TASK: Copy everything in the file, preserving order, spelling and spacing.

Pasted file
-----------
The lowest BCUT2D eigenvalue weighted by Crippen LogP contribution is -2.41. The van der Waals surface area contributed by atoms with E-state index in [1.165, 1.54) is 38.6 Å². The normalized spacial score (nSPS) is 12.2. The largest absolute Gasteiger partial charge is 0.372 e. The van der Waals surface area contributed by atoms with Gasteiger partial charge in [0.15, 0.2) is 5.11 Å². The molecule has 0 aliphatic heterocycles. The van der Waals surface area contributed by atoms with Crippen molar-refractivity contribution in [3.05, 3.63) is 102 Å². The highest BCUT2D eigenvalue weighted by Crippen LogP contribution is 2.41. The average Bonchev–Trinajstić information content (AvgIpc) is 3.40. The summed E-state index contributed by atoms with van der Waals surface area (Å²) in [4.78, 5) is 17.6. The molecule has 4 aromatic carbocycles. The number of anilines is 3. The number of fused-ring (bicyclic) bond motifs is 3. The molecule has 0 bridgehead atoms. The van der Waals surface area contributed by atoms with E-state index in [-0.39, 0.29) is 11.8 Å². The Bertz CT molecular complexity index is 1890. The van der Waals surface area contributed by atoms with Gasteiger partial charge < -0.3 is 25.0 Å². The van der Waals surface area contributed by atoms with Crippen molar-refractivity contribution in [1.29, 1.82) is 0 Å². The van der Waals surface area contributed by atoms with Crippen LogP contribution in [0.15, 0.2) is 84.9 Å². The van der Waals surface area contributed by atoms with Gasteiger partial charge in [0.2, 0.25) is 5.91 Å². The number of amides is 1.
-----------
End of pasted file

The lowest BCUT2D eigenvalue weighted by Crippen LogP contribution is -2.41. The van der Waals surface area contributed by atoms with E-state index in [1.165, 1.54) is 38.6 Å². The normalized spacial score (nSPS) is 12.2. The largest absolute Gasteiger partial charge is 0.372 e. The van der Waals surface area contributed by atoms with Gasteiger partial charge in [0.15, 0.2) is 5.11 Å². The molecule has 0 aliphatic heterocycles. The van der Waals surface area contributed by atoms with Crippen molar-refractivity contribution in [3.05, 3.63) is 102 Å². The highest BCUT2D eigenvalue weighted by Crippen LogP contribution is 2.41. The average Bonchev–Trinajstić information content (AvgIpc) is 3.40. The summed E-state index contributed by atoms with van der Waals surface area (Å²) in [4.78, 5) is 17.6. The molecule has 4 aromatic carbocycles. The number of anilines is 3. The number of fused-ring (bicyclic) bond motifs is 3. The molecule has 0 bridgehead atoms. The van der Waals surface area contributed by atoms with E-state index in [-0.39, 0.29) is 11.8 Å². The Bertz CT molecular complexity index is 1890. The van der Waals surface area contributed by atoms with Gasteiger partial charge < -0.3 is 25.0 Å². The van der Waals surface area contributed by atoms with Crippen molar-refractivity contribution in [1.29, 1.82) is 0 Å². The van der Waals surface area contributed by atoms with Crippen LogP contribution in [0.15, 0.2) is 84.9 Å². The van der Waals surface area contributed by atoms with Gasteiger partial charge in [0.2, 0.25) is 5.91 Å². The number of amides is 1.